Similarly, other EU and Schengen Area countries have expanded their lists of unsafe countries, travellers from which are subject to additional entry requirements upon arrival.

Only last Friday, Germany has added Austria, Czechia, Hungary, and Laos to its high-risk list. Travellers from these countries should register at einreiseanmeldung.de, while those who are not vaccinated have to test for COVID-19 and quarantine for a period of ten days.

Spain has also added France and three regions of Italy – Basilicata, Lombardy, Piedmont – to its high-risk list, which currently consists of almost every EU and Schengen Area country.

The non-EU Schengen Member Norway has also narrowed down its list of safe countries, leaving only Spain on it.

Other EU countries that have imposed more stringent restrictions in the past days:

Moreover, the majority of these countries have started to make third doses against COVID-19 available for younger people as well, in a bid to strengthen

What the Increasing Number of Cases in EU Means for Incoming Travellers

The increasing number of cases throughout the old continent will push the Member States to impose more restrictions in the following weeks, in particular as the year-end holidays approach.

Travellers who aren’t vaccinated against COVID are, in particular, advised to pay utmost attention to the changing rules, as sometimes they might be updated on short notice. They must always check the testing rules, as well as the period of time they will have to spend in quarantine so that they arrange their trip better.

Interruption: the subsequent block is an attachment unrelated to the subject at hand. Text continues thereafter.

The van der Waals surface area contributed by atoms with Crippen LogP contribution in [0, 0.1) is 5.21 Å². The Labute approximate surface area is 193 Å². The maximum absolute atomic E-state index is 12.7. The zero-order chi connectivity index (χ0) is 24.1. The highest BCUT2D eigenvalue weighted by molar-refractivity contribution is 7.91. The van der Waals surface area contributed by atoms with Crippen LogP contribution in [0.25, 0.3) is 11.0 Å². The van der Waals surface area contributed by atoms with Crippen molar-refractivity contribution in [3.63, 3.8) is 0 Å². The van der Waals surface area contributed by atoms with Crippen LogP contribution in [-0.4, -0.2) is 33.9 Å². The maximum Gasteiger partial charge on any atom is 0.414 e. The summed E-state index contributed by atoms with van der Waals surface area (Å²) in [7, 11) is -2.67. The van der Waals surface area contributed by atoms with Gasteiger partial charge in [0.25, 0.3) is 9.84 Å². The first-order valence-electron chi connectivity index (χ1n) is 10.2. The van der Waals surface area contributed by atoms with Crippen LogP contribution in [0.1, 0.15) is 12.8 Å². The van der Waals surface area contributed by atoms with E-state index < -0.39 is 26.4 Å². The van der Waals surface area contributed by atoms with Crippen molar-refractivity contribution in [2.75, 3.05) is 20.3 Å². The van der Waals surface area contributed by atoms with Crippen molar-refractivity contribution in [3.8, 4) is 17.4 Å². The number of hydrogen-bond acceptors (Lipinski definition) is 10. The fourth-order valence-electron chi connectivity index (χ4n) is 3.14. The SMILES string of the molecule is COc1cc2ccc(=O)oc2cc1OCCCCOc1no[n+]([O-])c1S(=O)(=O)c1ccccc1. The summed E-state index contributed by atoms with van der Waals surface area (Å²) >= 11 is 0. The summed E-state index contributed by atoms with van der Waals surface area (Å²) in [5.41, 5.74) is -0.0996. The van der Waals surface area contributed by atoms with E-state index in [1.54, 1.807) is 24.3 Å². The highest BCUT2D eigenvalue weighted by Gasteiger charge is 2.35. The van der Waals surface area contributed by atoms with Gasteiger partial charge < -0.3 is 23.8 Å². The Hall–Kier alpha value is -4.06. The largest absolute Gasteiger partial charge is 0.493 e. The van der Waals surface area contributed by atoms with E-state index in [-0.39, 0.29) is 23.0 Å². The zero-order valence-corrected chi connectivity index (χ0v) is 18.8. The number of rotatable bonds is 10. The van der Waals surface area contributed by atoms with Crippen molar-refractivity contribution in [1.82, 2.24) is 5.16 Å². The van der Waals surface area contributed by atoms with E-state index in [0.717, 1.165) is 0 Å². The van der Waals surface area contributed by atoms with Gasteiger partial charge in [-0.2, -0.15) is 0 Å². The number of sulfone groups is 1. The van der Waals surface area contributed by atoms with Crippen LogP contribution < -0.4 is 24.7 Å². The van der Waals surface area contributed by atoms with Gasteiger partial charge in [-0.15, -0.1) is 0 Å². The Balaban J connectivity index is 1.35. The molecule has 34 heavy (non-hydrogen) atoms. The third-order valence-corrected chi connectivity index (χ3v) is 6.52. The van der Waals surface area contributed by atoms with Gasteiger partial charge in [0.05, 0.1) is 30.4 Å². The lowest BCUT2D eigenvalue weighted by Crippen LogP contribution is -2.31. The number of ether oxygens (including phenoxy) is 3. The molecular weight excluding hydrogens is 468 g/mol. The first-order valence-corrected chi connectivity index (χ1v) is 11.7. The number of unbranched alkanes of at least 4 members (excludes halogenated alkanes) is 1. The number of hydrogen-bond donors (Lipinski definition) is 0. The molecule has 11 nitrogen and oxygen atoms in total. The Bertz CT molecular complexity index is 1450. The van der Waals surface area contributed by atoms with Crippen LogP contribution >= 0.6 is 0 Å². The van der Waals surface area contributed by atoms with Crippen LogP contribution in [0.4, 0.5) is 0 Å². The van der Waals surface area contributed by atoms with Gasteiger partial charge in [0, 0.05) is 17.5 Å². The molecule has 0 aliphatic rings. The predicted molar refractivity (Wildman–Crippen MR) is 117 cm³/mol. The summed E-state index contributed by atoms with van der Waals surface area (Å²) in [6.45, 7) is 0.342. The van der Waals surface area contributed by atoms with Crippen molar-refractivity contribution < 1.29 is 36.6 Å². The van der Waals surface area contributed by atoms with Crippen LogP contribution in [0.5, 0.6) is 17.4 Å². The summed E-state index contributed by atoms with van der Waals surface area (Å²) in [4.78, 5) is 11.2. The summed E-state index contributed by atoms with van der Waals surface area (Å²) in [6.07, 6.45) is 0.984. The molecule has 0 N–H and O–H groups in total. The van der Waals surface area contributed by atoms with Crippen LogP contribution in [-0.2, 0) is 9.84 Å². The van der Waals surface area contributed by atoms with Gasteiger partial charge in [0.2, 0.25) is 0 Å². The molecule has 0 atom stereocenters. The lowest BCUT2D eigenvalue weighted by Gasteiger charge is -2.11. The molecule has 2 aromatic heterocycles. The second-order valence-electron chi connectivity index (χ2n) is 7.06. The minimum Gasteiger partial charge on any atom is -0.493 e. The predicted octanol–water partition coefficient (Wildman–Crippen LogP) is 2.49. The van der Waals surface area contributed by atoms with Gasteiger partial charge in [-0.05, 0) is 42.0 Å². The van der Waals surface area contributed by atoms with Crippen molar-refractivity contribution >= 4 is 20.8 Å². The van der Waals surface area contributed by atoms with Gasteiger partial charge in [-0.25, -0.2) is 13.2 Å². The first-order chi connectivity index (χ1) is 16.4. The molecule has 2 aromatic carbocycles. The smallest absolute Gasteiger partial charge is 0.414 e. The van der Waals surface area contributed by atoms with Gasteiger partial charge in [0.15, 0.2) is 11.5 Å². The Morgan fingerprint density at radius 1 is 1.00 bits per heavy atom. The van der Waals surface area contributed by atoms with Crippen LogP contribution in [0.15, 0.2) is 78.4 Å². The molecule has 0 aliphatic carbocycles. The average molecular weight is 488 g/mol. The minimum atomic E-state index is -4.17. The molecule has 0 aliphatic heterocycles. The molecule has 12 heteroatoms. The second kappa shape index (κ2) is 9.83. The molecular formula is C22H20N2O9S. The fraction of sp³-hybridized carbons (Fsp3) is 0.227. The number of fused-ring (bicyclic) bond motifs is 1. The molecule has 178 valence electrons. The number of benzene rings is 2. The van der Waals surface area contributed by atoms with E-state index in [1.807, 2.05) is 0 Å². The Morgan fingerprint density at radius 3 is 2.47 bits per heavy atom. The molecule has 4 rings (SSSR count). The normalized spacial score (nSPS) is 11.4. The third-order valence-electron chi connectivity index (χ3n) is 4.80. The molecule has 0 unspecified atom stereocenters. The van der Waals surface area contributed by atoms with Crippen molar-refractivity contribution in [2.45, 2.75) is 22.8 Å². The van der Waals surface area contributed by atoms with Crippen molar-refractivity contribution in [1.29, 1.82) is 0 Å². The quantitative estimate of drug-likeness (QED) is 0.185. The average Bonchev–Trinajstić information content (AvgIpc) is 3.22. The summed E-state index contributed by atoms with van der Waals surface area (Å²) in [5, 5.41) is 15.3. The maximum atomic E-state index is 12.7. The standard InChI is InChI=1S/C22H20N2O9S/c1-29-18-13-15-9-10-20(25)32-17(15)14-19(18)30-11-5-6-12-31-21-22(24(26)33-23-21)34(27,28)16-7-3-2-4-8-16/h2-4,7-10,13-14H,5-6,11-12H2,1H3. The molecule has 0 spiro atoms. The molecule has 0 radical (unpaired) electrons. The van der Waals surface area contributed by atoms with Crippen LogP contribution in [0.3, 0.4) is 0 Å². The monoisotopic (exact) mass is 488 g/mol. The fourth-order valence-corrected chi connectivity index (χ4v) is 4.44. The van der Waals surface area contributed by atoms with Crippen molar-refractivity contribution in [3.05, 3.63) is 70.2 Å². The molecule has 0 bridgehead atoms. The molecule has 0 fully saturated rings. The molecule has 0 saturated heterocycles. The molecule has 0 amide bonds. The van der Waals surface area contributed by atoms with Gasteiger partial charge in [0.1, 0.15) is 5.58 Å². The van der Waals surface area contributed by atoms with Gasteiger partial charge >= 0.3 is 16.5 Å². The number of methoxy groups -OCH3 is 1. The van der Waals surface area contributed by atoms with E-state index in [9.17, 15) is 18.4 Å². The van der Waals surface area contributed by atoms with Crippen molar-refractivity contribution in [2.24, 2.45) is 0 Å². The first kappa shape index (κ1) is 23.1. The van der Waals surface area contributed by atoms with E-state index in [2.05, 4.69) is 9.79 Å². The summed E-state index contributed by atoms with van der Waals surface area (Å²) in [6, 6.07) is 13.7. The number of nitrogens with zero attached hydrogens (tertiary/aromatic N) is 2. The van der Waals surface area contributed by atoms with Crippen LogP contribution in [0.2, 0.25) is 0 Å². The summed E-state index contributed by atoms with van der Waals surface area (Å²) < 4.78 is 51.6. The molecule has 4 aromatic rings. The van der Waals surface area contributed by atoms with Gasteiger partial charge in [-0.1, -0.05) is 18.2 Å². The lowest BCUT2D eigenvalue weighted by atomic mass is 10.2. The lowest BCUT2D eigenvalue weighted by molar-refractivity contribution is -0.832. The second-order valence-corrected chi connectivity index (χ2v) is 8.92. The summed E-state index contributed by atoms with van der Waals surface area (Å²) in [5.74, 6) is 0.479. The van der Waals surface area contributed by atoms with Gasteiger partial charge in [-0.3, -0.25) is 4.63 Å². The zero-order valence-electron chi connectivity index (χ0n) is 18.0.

Unvaccinated travellers should also note that at the moment, they do not have access to bars, restaurants, nightclubs, and museums in several countries in the EU, like in Austria, where a vaccination or recovery document is mandatory.

If the cases increase further, and the Member States fail to tackle the situation with the current measures, lockdowns will be imposed, in particular on non-vaccinated travellers throughout the continent.

Last week, SchegnenVisaInfo.com reported that the European Centre for Disease Prevention and Control (ECDC), which is the EU health agency, has advised against travel to the majority of the EU countries due to the number of cases in the areas.

Based on the data published by ECDC, the countries with the most severe situation are Austria, Belgium, Czechia, Bulgaria, Croatia, Estonia, Ireland, the Netherlands, Latvia, Lithuania, Romania, Hungary, Slovenia, and Slovakia.

The EU countries, however, have some of the highest vaccination rates in the block. According to ECDC, the cumulative uptake of full vaccination in the total population in the EU/EEA is at 64.9 per cent.

Portugal is the EU country with the highest rate of COVID-19 vaccination, as 81.3 per cent of the country’s population is fully vaccinated. Other countries with high complete vaccination rates are also Ireland (75.9 per cent), Iceland (76.5 per cent), Denmark (75.7 per cent), etc.